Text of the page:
Tag Archives: experiment

Mad Scientists: Can we ever revisit Milgram’s diabolical studies?

By Erica Zaiser

Every student of social psychology remembers studying Stanley Milgram’s famous experiment. His studies shaped future thinking about authority, extreme group behavior, and morality. Many of those same psychology students, captivated by the lure of such exciting and revealing studies, would have also learned that you can no longer actually do that kind of research anymore.

The BBC recently reenacted the Milgram experiment for TV and now, the French have added their own twist. The BBC recently reported on a French TV documentary, which showed that under the guise of a game show, contestants were willing to send an electrical shock to other contestants– sometimes at dangerous levels. These types of TV “experiments” are not subject to the same ethical considerations social psychologists are. Of course, this also means they are also not subject to the same expectation of scientific rigour.  It’s always somewhat exciting to see confirmation (even in a highly unscientific setting) that what was shown by Milgram in the 60s may  still hold true today. However, the potential harm to participants from that type of experiment justifies the ethical limitations preventing such research.

Is there a middle ground?

Some psychologists have found that they can still re-do old experiments but also reduce potential harm to their participants by moving the experiments from the physical world into a virtual world. Two researchers in France used virtual reality to re-examine Milgram’s ideas. Like Milgram, they found that participants showed more obedience when they couldn’t see the victim and they also found that participants felt less distress when the victim was from North Africa than when he was of their same ethnic background.  Virtual reality has opened up a way for psychologists to do research on extreme behaviour, but minimize harm to participants.  Perhaps both psychologists and participants can benefit from future use of virtual reality as a medium for experiments.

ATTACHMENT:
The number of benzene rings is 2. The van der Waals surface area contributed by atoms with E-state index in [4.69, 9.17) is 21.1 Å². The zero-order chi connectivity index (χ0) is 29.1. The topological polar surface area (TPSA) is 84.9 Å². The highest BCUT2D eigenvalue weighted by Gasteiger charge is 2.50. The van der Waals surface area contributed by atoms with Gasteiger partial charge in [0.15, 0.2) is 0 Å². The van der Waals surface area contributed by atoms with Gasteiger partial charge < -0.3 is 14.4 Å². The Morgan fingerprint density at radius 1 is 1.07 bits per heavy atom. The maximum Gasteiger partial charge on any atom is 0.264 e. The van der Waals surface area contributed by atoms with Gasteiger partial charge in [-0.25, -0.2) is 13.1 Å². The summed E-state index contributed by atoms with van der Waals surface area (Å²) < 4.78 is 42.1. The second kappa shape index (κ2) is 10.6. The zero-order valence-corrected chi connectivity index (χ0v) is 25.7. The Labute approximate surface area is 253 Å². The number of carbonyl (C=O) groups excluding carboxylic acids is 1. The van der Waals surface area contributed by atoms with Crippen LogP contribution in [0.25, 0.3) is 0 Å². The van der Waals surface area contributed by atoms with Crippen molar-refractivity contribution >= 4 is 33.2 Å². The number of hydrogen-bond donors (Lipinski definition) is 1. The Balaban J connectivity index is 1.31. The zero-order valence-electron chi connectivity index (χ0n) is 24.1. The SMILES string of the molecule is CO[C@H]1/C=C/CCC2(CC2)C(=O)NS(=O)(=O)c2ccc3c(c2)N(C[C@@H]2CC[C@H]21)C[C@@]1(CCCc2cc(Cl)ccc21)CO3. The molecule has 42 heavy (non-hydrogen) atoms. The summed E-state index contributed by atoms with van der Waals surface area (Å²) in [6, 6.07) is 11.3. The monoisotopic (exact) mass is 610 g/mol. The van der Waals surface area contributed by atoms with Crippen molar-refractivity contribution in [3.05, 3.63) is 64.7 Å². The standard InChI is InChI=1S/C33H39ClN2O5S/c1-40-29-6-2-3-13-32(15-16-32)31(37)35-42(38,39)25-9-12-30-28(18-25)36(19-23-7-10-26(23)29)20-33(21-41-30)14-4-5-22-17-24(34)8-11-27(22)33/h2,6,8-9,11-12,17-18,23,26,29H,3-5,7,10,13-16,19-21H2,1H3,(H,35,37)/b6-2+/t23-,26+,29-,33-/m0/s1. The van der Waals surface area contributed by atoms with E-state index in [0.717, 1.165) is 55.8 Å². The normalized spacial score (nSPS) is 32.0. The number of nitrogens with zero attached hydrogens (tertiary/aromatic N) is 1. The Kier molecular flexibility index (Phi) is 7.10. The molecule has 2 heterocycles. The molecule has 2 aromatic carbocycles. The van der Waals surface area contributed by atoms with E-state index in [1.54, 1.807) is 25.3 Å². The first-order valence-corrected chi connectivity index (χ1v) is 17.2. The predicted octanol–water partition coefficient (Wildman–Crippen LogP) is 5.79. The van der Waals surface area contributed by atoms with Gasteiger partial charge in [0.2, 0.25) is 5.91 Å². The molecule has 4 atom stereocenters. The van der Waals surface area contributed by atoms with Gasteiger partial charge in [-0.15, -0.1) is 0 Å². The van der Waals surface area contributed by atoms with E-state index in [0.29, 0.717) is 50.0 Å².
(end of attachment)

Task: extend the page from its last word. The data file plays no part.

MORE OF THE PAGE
Read more: Reopening the study of extreme social behaviors: Obedience to authority within an immersive video environment

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Really not seeing the elephant in the room

By Erica Zaiser

When something changes in our visual field, it seems obvious that the bigger the change the more likely it is that we would notice. However, much research has shown that in fact, we are often blind to large changes when we don’t know to focus on them. An interesting video posted on Boing Boing demonstrates the change-blindness effect well. In this experiment, participants walk over to a desk and are given a consent form to sign by an experimenter. When the experimenter bends down to “put the form away”, a completely different experimenter (wearing a different colored shirt) stands up and continues the instructions. Over 75% of participants fail to notice that the man who stands up is not the same man with whom they had just been conversing.

According to Simons and Ambinder (2005), most research on change blindness has shown that when a major change occurs outside of a person’s visual field (as opposed to a change that is visible as it happens) or in a situation where they are distracted, people are particularly bad at noticing any change. The failure to notice change seems to occur not because of an inability to represent visual information but because we aren’t very good at comparing information from before with information presented after the change. Change blindness is important to understand because people assume that they notice major changes when they actually do not. For example, in witness identification, people might not be accurate spotting differences between people coming and going. Another example, cited by the authors, is in driving safety; people assume they would notice a pedestrian crossing the street even if distracted by talking on a cell phone. The change-blindness effect shows us that we are not as capable of noticing changes in our visual environment as we think we are.

Read More: Simons, D.J., Ambinder, M.S.(2005).Change blindness: theory and consequences. Current Directions in Psychological Science.

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